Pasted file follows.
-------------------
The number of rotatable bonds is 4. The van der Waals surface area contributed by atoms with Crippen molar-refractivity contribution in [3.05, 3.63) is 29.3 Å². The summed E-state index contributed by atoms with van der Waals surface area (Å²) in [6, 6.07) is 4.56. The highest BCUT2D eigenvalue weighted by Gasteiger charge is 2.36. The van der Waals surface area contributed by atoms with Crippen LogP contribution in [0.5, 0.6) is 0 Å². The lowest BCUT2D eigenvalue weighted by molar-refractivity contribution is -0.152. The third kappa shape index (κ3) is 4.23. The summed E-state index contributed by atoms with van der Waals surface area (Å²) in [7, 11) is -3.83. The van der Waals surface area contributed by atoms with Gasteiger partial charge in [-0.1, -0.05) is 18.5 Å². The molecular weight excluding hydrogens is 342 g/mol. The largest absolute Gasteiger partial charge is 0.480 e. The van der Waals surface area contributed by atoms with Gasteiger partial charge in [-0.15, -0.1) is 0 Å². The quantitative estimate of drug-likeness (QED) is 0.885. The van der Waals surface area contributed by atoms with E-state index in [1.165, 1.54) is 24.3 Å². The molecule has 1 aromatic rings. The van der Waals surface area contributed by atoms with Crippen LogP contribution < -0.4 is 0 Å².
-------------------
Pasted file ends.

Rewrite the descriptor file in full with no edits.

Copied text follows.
The number of rotatable bonds is 4. The van der Waals surface area contributed by atoms with Crippen molar-refractivity contribution in [3.05, 3.63) is 29.3 Å². The summed E-state index contributed by atoms with van der Waals surface area (Å²) in [6, 6.07) is 4.56. The highest BCUT2D eigenvalue weighted by Gasteiger charge is 2.36. The van der Waals surface area contributed by atoms with Crippen LogP contribution in [0.5, 0.6) is 0 Å². The lowest BCUT2D eigenvalue weighted by molar-refractivity contribution is -0.152. The third kappa shape index (κ3) is 4.23. The summed E-state index contributed by atoms with van der Waals surface area (Å²) in [7, 11) is -3.83. The van der Waals surface area contributed by atoms with Gasteiger partial charge in [-0.1, -0.05) is 18.5 Å². The molecular weight excluding hydrogens is 342 g/mol. The largest absolute Gasteiger partial charge is 0.480 e. The van der Waals surface area contributed by atoms with Gasteiger partial charge in [-0.15, -0.1) is 0 Å². The quantitative estimate of drug-likeness (QED) is 0.885. The van der Waals surface area contributed by atoms with E-state index in [1.165, 1.54) is 24.3 Å². The molecule has 1 aromatic rings. The van der Waals surface area contributed by atoms with Crippen LogP contribution < -0.4 is 0 Å².